Jan 14, 2012, 7:36 AM
Post #44 of 45
Actually, Johanson, Esperanza, as La Isla and Sfmacaws rightly noticed, there are several Maya languages: read somewhere there are now 32 of them still alive and spoken.
Re: [johanson] I wonder... how much more comfortable is southern Mexico comparing to Belize?
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I hoped they were similar, so speaking some Q'eqchi' (predominant among Maya languages in Belize, next frequent being Mopan and the least frequent Yucatecan, the language of Mexican Maya fro Yucatan) I would be able to understand some Yucatecan.
I learned i was wrong when I got a Yucatecan Maya colleague. She had to learn Q'eqchi to understand it, just like any non-Maya. And I know a Q'eqchi-Mopan married couple complaining that none of them can understand their mother-in-law, as the mothers do not speak English.
Well, what's another language? I shall pick up some Yucatecan Maya with pleasure ( I am already learning some from Anita, my colleague).
It shall be fun, as learning a new language always is. Goethe, the famous German romantic poet said it best: Soviel Sprachen du sprichsts, sooftmal bisst du Mench" (or rougly: You become a different human being with every language you speak)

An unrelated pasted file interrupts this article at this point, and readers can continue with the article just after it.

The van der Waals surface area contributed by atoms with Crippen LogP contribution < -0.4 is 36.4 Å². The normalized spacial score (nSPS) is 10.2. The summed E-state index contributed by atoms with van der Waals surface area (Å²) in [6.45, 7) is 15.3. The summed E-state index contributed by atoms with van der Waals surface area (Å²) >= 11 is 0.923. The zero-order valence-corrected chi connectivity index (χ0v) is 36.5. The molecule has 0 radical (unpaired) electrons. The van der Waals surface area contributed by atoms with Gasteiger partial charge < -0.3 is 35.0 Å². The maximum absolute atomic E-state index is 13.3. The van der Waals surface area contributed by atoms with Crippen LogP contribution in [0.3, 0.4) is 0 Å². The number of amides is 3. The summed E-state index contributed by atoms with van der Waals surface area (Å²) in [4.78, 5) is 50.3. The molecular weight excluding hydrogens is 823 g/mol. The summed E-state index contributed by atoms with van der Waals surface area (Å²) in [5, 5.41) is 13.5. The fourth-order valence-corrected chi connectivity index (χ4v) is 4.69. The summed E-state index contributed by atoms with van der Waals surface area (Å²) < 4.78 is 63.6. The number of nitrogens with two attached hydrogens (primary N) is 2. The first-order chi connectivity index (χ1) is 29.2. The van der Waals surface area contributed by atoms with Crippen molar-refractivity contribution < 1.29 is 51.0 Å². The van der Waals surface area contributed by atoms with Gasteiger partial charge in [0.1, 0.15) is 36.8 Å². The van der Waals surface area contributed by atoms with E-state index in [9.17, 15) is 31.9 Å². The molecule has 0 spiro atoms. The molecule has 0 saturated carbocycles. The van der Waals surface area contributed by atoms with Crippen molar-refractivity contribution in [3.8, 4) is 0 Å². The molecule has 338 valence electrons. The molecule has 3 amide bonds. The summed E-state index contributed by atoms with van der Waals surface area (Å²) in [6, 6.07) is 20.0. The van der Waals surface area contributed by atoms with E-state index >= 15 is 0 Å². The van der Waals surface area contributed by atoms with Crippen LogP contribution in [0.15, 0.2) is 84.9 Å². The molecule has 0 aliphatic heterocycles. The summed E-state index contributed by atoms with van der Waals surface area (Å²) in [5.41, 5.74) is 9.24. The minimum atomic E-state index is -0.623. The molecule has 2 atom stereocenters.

Although one important phrase in Q'eqchi: "Ma wan li ahin sa li nima?" ( or: are there crocodiles in the river? ) I won't have to learn in Yucatecan... since there are no rivers in northern Yucatan.
Yes, Johanson, spoken Dutch is quite easily understood by a Swedish speaker, even a non-native Swedish speaker like me: I am Swedish by citizenship and have been for the last four decades, spoke Swedish with my Swedish spouse, and my daughter ( now it being Swenglish sometimes), but I am ethnically Polish-German, born and raised in Poland, with German as a second language, Russian third ( as it was compulsory from the fifth grade of elementary school) English fourth, Latin fifth (two languages I had in high school: four years of each) then my now "native" (lol) Swedish and so on: a bit of French, Italian, Spanish, a smattering of Arabic... all picked up while in early retirement living and traveling extensively around the western part of the Mediterranean Sea... People bilingual from birth have the least difficulties learning new languages.
And, yes, I am glad krona is not an euro, when I am to exchange it for euros, but if I have to exchange it for US dollars, it does not make much difference. Which is good, as I have more dollars to possibly exchange to kronas than vice versa. :-)
(This post was edited by Minerva909 on Jan 14, 2012, 8:22 AM)